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DE3903279A1 (en) * 1988-02-03 1989-08-10 Mitsubishi Gas Chemical Co Sulfur-containing aromatic vinyl compound
US4898922A (en) * 1987-10-12 1990-02-06 Takeda Chemical Industries, Ltd. Urethane resins
US4946923A (en) * 1988-02-18 1990-08-07 Mitsui Toatsu Chemicals, Inc. S-alkyl thiocarbamate base resin, plastic lens comprising the resin, and process for making the lens
EP0408459A1 (en) * 1989-07-13 1991-01-16 ESSILOR INTERNATIONAL Compagnie Générale d'Optique Polythiourethane-based polymer compositions suitable for the fabrication of organic glasses
US5126425A (en) * 1987-04-01 1992-06-30 Mitsui Toatsu Chemicals, Inc. Low-hygroscopic sulfur-containing urethane resin, coating material and adhesive
US5191055A (en) * 1988-12-22 1993-03-02 Mitsui Toatsu Chemicals, Inc. Mercapto compound, a high refractive index resin and lens and a process for preparing them
US5635580A (en) * 1993-09-29 1997-06-03 Hoya Corporation Process for the production of polyurethane lens
US5753730A (en) * 1986-12-15 1998-05-19 Mitsui Toatsu Chemicals, Inc. Plastic lenses having a high-refractive index, process for the preparation thereof and casting polymerization process for preparing sulfur-containing urethane resin lens and lens prepared thereby
US6274694B1 (en) 1995-11-20 2001-08-14 Hoya Corporation Process for the production of polyurethane lens
US6441119B1 (en) 1999-09-20 2002-08-27 Hoya Corporation Optical materials having good ultraviolet absorbability and method for producing them
US6448304B1 (en) * 1999-09-20 2002-09-10 Hoya Corporation Optical materials having good ultraviolet absorbability and method for producing them
US20040014395A1 (en) * 1995-03-28 2004-01-22 Applied Materials, Inc., A Delaware Corporation Apparatus and method for in-situ endpoint detection for chemical mechanical polishing operations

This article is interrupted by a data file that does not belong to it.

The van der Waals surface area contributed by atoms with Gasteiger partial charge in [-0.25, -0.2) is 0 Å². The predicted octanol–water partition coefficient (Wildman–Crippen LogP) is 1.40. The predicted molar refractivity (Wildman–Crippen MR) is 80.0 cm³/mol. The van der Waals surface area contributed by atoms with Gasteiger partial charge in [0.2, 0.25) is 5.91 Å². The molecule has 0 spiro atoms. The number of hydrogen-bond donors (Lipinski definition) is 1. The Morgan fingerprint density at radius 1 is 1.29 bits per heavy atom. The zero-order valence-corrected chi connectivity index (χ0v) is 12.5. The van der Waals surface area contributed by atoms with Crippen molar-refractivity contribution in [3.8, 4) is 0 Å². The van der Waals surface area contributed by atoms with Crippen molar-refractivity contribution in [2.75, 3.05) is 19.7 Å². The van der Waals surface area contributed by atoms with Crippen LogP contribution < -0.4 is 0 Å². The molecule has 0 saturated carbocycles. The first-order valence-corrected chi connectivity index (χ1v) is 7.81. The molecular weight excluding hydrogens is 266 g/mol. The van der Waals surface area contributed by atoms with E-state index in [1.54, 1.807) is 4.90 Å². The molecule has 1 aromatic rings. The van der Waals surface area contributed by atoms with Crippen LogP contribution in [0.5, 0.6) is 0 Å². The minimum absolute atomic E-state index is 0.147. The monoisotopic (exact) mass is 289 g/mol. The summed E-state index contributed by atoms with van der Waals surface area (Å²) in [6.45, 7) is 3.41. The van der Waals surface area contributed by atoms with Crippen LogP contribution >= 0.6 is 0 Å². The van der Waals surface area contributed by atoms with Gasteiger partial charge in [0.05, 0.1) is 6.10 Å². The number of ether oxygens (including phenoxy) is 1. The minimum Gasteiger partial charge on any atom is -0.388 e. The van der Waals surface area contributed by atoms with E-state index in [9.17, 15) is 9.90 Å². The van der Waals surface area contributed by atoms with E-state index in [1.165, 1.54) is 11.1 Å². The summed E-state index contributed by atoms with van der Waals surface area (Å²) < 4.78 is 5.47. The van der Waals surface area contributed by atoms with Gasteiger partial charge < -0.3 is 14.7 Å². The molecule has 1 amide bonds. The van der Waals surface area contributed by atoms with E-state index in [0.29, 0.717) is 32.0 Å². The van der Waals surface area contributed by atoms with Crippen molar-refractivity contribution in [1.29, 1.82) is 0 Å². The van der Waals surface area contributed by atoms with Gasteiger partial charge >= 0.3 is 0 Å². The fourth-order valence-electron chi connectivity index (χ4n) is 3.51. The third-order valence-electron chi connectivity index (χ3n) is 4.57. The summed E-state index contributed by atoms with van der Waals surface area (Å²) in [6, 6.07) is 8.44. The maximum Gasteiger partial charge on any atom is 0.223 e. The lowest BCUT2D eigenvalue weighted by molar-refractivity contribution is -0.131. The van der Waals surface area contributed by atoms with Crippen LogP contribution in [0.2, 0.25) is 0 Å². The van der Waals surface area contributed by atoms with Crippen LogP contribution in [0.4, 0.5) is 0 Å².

US20040106357A1 (en) * 1995-03-28 2004-06-03 Applied Materials, Inc., A Delaware Corporation Polishing pad for in-situ endpoint detection
US6876454B1 (en) 1995-03-28 2005-04-05 Applied Materials, Inc. Apparatus and method for in-situ endpoint detection for chemical mechanical polishing operations
WO2009065743A1 (en) * 2007-11-19 2009-05-28 Cytec Surface Specialties, S.A. Radiation curable compositions
US20090281269A1 (en) * 2006-04-21 2009-11-12 Mitsui Chemicals, Inc. Process for producing pentaerythritol mercaptocarboxylic esters and polymerizable compositions containing the esters
CN100580506C (en) 2008-08-06 2010-01-13 上海康耐特光学股份有限公司 Shock resistance optical resin lens and method of manufacturing same
WO2012010524A1 (en) 2010-07-20 2012-01-26 Bayer Materialscience Ag Polyurethane having low volume shrinkage
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WO2015155366A1 (en) 2014-04-11 2015-10-15 Bayer Materialscience Ag Composition for producing transparent polythiourethane bodies

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US5753730A (en) * 1986-12-15 1998-05-19 Mitsui Toatsu Chemicals, Inc. Plastic lenses having a high-refractive index, process for the preparation thereof and casting polymerization process for preparing sulfur-containing urethane resin lens and lens prepared thereby
US5126425A (en) * 1987-04-01 1992-06-30 Mitsui Toatsu Chemicals, Inc. Low-hygroscopic sulfur-containing urethane resin, coating material and adhesive
US4898922A (en) * 1987-10-12 1990-02-06 Takeda Chemical Industries, Ltd. Urethane resins
DE3903279A1 (en) * 1988-02-03 1989-08-10 Mitsubishi Gas Chemical Co Sulfur-containing aromatic vinyl compound